/shop/category-one

/shop/category-two etc.

These are basics. Keep them as short as possible, and straight to the point.

4. Use Images Wisely.

At a minimum, each page should have at least one image on it. This is just in case someone shares it on social media, so it looks better.

But – you can CHOOSE which images gets shared in social media by setting up your Social Meta (Open Graph Tags). You should always do this.

It’s also important that you make your pages easy to read as well as easy to BROWSE. Simply put, most people don’t read; they browse.

They scroll through the content of the page looking for things which stand out and ‘catch their eye’.

Images can do this. As can headings, sub-headings, bold and italic text. Mix up a little colour in the text as well; but only use the colours in your “colour palette”.

My simple rule of thumb is that when an image on the page scrolls off, another image should scroll in. Never have a full screen of nothing but text. It’s seriously boring, and will turn customers off faster than anything else.

Lastly, go sparingly on the top of page / header ‘featured / slider’ images. OMG. This one’s a killer!

You DON’T need half a dozen images scrolling across the screen as your featured homepage slider. You don’t, really.

My promise to you is that (other than you) almost no one will spend the time to sit through your slider long enough to watch all your images scroll through.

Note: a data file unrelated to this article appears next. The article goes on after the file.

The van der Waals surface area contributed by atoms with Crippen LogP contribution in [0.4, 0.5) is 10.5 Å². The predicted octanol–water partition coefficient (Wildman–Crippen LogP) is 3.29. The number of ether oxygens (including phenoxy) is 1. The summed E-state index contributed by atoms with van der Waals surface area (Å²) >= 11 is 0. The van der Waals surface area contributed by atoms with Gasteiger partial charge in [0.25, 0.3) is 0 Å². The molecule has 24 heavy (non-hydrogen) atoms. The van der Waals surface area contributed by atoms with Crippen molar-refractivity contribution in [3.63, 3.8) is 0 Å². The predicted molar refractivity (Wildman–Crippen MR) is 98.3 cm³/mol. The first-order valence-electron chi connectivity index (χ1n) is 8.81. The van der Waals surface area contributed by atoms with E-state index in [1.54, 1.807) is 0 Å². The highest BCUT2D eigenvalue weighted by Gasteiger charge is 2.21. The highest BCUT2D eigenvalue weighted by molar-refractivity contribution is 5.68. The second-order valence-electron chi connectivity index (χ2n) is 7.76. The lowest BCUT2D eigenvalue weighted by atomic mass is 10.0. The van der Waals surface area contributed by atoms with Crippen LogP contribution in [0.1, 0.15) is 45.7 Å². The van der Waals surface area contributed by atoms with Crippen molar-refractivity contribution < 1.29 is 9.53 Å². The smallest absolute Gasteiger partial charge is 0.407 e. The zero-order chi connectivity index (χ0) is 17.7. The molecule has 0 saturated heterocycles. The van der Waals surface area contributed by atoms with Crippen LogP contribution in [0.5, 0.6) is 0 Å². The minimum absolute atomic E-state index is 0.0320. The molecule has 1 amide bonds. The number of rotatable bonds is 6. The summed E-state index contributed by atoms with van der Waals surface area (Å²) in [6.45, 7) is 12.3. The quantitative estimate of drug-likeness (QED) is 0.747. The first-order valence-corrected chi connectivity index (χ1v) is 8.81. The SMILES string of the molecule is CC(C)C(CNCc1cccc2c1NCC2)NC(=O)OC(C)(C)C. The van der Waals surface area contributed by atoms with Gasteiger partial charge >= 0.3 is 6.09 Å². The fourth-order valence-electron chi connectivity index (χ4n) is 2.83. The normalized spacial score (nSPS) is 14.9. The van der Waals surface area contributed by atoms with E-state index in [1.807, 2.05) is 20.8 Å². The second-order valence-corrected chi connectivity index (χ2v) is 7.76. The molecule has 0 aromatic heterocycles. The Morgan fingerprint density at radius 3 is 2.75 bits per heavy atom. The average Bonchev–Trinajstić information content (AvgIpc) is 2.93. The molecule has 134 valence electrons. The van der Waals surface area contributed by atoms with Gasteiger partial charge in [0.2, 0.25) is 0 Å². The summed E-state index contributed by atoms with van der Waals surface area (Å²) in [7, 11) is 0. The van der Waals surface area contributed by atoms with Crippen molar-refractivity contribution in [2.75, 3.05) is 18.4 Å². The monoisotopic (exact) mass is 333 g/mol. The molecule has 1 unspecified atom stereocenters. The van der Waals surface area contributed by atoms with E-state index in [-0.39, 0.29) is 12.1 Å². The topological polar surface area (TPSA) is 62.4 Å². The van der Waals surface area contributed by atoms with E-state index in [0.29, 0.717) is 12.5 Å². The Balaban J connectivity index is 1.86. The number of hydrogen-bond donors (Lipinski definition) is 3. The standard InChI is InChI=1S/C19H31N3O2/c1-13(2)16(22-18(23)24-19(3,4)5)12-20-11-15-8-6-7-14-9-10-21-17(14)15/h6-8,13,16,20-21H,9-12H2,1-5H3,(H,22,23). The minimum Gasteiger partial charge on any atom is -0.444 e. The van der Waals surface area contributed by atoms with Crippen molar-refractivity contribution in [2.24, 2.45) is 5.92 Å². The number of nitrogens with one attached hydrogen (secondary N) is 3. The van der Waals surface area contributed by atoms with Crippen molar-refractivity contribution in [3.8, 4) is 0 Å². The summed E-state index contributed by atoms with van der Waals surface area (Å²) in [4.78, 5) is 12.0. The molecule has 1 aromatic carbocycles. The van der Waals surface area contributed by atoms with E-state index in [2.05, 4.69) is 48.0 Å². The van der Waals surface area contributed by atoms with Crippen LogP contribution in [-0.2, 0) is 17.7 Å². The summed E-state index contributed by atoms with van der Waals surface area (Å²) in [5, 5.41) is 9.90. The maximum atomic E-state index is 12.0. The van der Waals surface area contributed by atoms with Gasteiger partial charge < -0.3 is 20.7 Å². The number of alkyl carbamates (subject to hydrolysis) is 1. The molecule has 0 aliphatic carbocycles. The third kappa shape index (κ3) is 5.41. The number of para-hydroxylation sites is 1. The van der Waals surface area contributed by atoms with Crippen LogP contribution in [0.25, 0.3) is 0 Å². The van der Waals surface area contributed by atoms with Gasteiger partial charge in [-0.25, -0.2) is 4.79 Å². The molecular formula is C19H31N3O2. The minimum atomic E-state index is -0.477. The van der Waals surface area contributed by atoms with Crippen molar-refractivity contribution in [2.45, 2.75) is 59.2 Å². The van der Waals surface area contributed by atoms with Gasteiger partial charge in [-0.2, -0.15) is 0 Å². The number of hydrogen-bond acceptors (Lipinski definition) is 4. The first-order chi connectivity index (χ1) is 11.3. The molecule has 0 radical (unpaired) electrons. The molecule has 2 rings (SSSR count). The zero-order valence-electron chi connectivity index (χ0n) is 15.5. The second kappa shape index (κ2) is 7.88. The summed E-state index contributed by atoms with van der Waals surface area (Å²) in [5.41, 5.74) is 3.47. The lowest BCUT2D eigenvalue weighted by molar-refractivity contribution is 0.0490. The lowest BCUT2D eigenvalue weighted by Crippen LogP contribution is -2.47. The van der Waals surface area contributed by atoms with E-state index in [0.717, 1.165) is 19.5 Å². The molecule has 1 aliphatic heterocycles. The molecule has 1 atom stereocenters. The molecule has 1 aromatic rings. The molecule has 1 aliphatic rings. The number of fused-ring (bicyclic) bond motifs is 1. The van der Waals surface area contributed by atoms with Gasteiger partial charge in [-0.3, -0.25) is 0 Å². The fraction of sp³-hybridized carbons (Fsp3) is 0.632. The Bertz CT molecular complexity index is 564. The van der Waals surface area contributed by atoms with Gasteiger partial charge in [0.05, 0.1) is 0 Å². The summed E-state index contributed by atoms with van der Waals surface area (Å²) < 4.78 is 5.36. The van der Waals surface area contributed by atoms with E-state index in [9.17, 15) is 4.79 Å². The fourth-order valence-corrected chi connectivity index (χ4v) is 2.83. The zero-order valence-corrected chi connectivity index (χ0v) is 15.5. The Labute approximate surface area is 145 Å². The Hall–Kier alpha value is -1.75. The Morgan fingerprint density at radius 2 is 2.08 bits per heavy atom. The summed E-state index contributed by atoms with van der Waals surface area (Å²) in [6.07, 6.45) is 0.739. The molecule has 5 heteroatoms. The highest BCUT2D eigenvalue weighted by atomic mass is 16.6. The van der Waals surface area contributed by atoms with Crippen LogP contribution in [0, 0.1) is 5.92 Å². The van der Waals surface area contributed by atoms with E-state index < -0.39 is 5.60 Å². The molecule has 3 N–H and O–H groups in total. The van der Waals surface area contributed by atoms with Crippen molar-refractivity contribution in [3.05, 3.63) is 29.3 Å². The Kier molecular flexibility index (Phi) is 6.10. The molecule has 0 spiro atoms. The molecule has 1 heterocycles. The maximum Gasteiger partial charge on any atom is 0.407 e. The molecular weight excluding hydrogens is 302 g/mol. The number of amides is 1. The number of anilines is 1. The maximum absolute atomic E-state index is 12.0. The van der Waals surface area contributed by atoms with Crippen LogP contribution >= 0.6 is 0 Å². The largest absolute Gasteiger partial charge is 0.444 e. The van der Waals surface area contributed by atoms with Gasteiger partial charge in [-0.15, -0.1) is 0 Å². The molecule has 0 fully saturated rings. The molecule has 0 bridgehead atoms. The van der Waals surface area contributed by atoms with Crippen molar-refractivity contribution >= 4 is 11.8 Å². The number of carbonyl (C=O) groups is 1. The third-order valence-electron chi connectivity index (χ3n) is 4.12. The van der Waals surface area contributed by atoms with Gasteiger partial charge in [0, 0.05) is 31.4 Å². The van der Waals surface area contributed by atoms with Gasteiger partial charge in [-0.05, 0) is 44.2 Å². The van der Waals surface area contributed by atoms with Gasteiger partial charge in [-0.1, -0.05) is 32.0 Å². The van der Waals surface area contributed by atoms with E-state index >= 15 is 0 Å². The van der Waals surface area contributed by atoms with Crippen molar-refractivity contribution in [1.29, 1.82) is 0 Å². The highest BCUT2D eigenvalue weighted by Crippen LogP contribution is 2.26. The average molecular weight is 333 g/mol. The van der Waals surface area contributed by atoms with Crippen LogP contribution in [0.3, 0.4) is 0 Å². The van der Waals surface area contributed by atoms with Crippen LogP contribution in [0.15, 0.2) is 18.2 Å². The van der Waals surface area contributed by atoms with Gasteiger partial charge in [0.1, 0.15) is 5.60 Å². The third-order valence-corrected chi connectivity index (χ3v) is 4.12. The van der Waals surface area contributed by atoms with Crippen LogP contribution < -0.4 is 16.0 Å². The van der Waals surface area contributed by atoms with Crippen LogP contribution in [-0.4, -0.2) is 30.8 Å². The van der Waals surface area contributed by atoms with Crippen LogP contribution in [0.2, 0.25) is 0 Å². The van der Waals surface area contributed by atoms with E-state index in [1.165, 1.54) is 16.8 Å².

Remember item 2 above? People who arrive on your site are there for a reason. Usually it’s either 1. FIND a thing, or 2. Find out ABOUT a thing.

In only very rare cases will the images on your slider give that information. Multiple images loading into the scripts of a page can also slow down it’s loading time.

And that leads me to number 5…

5. Set up your site for speed.

I’ve got my sad face on. Because this is huge mistake that I made the last time I did a site upgrade; I liked my theme, I loved my content, but I DIDN’T spend the time to ‘test’ my theme – which, at best – loads at about 5 seconds (even when the flecking page is almost empty).

It’s not good enough!

The rule is 3 – 4 seconds. No exceptions, no ifs, no buts.

Both Google and customers expect nothing less these days, and you’ll be wise to adhere to such.

Therefore, before you next look to upgrade your site, I suggest that you get the ‘theme / design / layout’ in place and then with one page of content, test it. Go to GTMetrix.com and run a few tests. Have a look at what the reports say and make the necessary adjustments – or – get a new design theme.

Remember also if you can, to test it ON the server environment it’s going to be running on when it goes live too.

We recently took over the development of a site that was (when we first looked at it) loading at 19 seconds! Holy Cow!

The act of moving it from its current development / staging site to my own VPS server shaved 7seconds of the load time – just by changing hosts! We then worked on the site and tweaked it, getting its load time down to 3.2 seconds.

Yep. Impressive.

You need to try and do the same.

Need some help getting your website up to scratch? Happy to help. Give me a call –

Regards,

Paul Barrs